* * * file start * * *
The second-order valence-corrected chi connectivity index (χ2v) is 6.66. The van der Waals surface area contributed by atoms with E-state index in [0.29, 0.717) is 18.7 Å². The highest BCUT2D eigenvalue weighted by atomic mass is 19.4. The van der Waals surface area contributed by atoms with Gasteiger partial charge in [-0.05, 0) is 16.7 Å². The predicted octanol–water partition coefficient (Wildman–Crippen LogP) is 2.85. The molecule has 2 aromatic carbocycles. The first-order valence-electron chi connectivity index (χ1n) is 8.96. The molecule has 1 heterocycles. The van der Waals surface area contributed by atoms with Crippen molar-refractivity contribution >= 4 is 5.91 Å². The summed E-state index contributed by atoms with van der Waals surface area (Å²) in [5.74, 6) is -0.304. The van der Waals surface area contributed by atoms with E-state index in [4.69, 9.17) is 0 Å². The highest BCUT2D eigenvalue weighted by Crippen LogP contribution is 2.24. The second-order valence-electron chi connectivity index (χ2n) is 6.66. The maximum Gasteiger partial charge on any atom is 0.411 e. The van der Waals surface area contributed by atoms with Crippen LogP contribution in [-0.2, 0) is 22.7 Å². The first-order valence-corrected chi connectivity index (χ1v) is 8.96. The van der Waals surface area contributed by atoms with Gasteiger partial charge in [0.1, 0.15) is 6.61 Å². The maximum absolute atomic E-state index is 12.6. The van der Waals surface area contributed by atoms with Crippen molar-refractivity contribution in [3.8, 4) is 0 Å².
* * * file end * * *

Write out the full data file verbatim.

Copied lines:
The second-order valence-corrected chi connectivity index (χ2v) is 6.66. The van der Waals surface area contributed by atoms with E-state index in [0.29, 0.717) is 18.7 Å². The highest BCUT2D eigenvalue weighted by atomic mass is 19.4. The van der Waals surface area contributed by atoms with Gasteiger partial charge in [-0.05, 0) is 16.7 Å². The predicted octanol–water partition coefficient (Wildman–Crippen LogP) is 2.85. The molecule has 2 aromatic carbocycles. The first-order valence-electron chi connectivity index (χ1n) is 8.96. The molecule has 1 heterocycles. The van der Waals surface area contributed by atoms with Crippen molar-refractivity contribution >= 4 is 5.91 Å². The summed E-state index contributed by atoms with van der Waals surface area (Å²) in [5.74, 6) is -0.304. The van der Waals surface area contributed by atoms with E-state index in [4.69, 9.17) is 0 Å². The highest BCUT2D eigenvalue weighted by Crippen LogP contribution is 2.24. The second-order valence-electron chi connectivity index (χ2n) is 6.66. The maximum Gasteiger partial charge on any atom is 0.411 e. The van der Waals surface area contributed by atoms with Crippen LogP contribution in [-0.2, 0) is 22.7 Å². The first-order valence-corrected chi connectivity index (χ1v) is 8.96. The van der Waals surface area contributed by atoms with Gasteiger partial charge in [0.1, 0.15) is 6.61 Å². The maximum absolute atomic E-state index is 12.6. The van der Waals surface area contributed by atoms with Crippen molar-refractivity contribution in [3.8, 4) is 0 Å².